When institutional review boards meet to discuss the ethics of human subjects in studies, they rely on the perspective of non-scientists to make sure that the test subjects will be able to understand what they are signing up for. Each IRB has six scientists and three non-scientist members. The main qualification for being one of the three non-scientists is that you are not a scientist.
Tanna MacReynold frequently serves on IRBs in addition to her role as senior director of IRB affairs at WIRB in Washington. “It’s very exciting. The members are quite the mix. We have physicians, pediatric oncology doctors, photographers, and engineers. I’m a non-scientist,” she says. It’s a paid job, but no one is an IRB member as a full-time career, since one person is usually on at most three IRBs a week.
IRBs meet just once to approve a study or to require modifications. The members have two days to prepare for each meeting, each of which is about three hours long.
“The scientists are there to present the scientific aspects of the study,” she says. “The scientists use the meeting as an opportunity to educate the non-scientists. We have a discussion about the rights and welfare of the subjects, and it’s one of the critical pieces for non-scientists to view it as a layperson, look at the consent form, make sure that we understand what is going on in the research, and go away as informed subjects.”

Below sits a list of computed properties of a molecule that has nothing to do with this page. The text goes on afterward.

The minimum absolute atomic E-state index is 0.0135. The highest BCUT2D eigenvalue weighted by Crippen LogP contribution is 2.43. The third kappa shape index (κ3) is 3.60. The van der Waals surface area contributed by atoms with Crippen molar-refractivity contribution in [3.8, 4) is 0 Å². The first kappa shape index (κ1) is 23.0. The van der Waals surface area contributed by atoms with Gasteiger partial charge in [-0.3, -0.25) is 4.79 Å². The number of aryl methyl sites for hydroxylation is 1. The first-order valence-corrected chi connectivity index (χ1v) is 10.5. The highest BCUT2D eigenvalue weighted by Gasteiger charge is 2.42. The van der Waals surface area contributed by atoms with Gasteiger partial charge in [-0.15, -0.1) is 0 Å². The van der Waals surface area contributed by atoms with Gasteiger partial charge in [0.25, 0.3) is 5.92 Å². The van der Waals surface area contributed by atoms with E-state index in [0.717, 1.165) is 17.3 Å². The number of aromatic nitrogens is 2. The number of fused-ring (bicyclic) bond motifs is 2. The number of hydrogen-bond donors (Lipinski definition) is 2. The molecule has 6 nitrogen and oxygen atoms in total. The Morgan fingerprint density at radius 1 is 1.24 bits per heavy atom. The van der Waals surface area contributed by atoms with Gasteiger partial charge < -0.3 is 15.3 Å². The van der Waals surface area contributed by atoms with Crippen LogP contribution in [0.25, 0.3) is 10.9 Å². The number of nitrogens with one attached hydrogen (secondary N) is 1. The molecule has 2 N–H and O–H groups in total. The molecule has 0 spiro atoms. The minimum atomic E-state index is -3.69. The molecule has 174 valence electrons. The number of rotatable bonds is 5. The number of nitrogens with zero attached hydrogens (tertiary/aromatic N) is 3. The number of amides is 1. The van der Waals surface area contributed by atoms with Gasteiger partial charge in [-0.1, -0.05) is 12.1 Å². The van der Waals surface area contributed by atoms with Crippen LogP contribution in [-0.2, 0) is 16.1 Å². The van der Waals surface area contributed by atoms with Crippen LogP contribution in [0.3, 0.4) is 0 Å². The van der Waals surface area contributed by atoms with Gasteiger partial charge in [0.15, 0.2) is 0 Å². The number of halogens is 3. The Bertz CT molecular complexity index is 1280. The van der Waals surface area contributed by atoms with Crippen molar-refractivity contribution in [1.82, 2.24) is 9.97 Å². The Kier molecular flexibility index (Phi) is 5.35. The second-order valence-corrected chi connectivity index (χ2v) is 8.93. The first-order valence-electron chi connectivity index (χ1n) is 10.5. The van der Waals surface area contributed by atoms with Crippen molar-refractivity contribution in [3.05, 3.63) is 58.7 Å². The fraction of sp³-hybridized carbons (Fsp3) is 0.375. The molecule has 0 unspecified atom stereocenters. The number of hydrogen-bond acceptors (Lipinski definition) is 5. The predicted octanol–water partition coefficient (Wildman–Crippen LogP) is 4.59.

After the discussion, the board holds a vote about whether to approve the study, and the majority wins. “I’ve been on a jury, and I would say it’s kind of similar,” MacReynold says.
A board may approve a study, turn it down, or request changes or additional information. The researchers have an opportunity to respond, and can request another meeting for the IRB to reconsider.
Since IRBs are supposed to be impartial, WIRB has to be careful to avoid conflicts of interest. MacReynold says this is easier at an independent review company like WIRB than it is at small individual institutions such as hospitals or universities where the people who are on IRBs often have direct ties to the research being conducted.
Nevertheless, the for-profit IRB industry has attracted criticism because of the fear that IRBs will try to please clients instead of worry about the welfare of human subjects. MacReynold says the business personnel and the staff who run the IRBs are separate from one another. “Business discussions don’t ever come up in the boards,” she says. “Even as a staff person, I’m pretty much as removed from the business specs as possible. We don’t want to commingle those two things.”
For-profit IRBs are kept honest by FDA regulations in addition to the company’s scruples. Both of WCG’s main IRB companies, Copernicus Group and WIRB, have been awarded ISO9000 certification by an independent auditor, with WIRB earning the certification on March 16.